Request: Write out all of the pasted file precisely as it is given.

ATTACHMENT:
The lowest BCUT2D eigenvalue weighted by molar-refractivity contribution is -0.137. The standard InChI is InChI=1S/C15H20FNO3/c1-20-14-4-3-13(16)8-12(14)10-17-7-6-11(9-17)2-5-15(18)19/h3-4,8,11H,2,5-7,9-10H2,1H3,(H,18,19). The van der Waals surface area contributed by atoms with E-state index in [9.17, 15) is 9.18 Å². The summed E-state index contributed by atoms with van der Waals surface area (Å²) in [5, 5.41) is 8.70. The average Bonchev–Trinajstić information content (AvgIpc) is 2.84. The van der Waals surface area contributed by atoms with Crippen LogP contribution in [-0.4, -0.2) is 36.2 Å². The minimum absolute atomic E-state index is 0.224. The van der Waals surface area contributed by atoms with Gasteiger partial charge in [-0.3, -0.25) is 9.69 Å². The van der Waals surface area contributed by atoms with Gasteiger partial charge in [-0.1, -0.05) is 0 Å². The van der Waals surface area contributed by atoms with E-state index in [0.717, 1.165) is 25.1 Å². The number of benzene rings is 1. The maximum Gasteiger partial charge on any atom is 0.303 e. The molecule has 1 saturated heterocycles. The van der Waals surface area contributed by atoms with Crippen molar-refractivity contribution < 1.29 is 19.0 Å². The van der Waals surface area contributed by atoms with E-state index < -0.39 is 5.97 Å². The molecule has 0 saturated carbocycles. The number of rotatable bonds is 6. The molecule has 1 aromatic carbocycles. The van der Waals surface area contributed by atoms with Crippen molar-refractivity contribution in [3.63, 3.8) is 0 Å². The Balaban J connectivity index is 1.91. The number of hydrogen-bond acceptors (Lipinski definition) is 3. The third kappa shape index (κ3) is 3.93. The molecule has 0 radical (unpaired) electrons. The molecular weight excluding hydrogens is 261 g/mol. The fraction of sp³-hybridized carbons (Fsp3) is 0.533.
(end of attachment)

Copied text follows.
The lowest BCUT2D eigenvalue weighted by molar-refractivity contribution is -0.137. The standard InChI is InChI=1S/C15H20FNO3/c1-20-14-4-3-13(16)8-12(14)10-17-7-6-11(9-17)2-5-15(18)19/h3-4,8,11H,2,5-7,9-10H2,1H3,(H,18,19). The van der Waals surface area contributed by atoms with E-state index in [9.17, 15) is 9.18 Å². The summed E-state index contributed by atoms with van der Waals surface area (Å²) in [5, 5.41) is 8.70. The average Bonchev–Trinajstić information content (AvgIpc) is 2.84. The van der Waals surface area contributed by atoms with Crippen LogP contribution in [-0.4, -0.2) is 36.2 Å². The minimum absolute atomic E-state index is 0.224. The van der Waals surface area contributed by atoms with Gasteiger partial charge in [-0.3, -0.25) is 9.69 Å². The van der Waals surface area contributed by atoms with Gasteiger partial charge in [-0.1, -0.05) is 0 Å². The van der Waals surface area contributed by atoms with E-state index in [0.717, 1.165) is 25.1 Å². The number of benzene rings is 1. The maximum Gasteiger partial charge on any atom is 0.303 e. The molecule has 1 saturated heterocycles. The van der Waals surface area contributed by atoms with Crippen molar-refractivity contribution < 1.29 is 19.0 Å². The van der Waals surface area contributed by atoms with E-state index < -0.39 is 5.97 Å². The molecule has 0 saturated carbocycles. The number of rotatable bonds is 6. The molecule has 1 aromatic carbocycles. The van der Waals surface area contributed by atoms with Crippen molar-refractivity contribution in [3.63, 3.8) is 0 Å². The Balaban J connectivity index is 1.91. The number of hydrogen-bond acceptors (Lipinski definition) is 3. The third kappa shape index (κ3) is 3.93. The molecule has 0 radical (unpaired) electrons. The molecular weight excluding hydrogens is 261 g/mol. The fraction of sp³-hybridized carbons (Fsp3) is 0.533.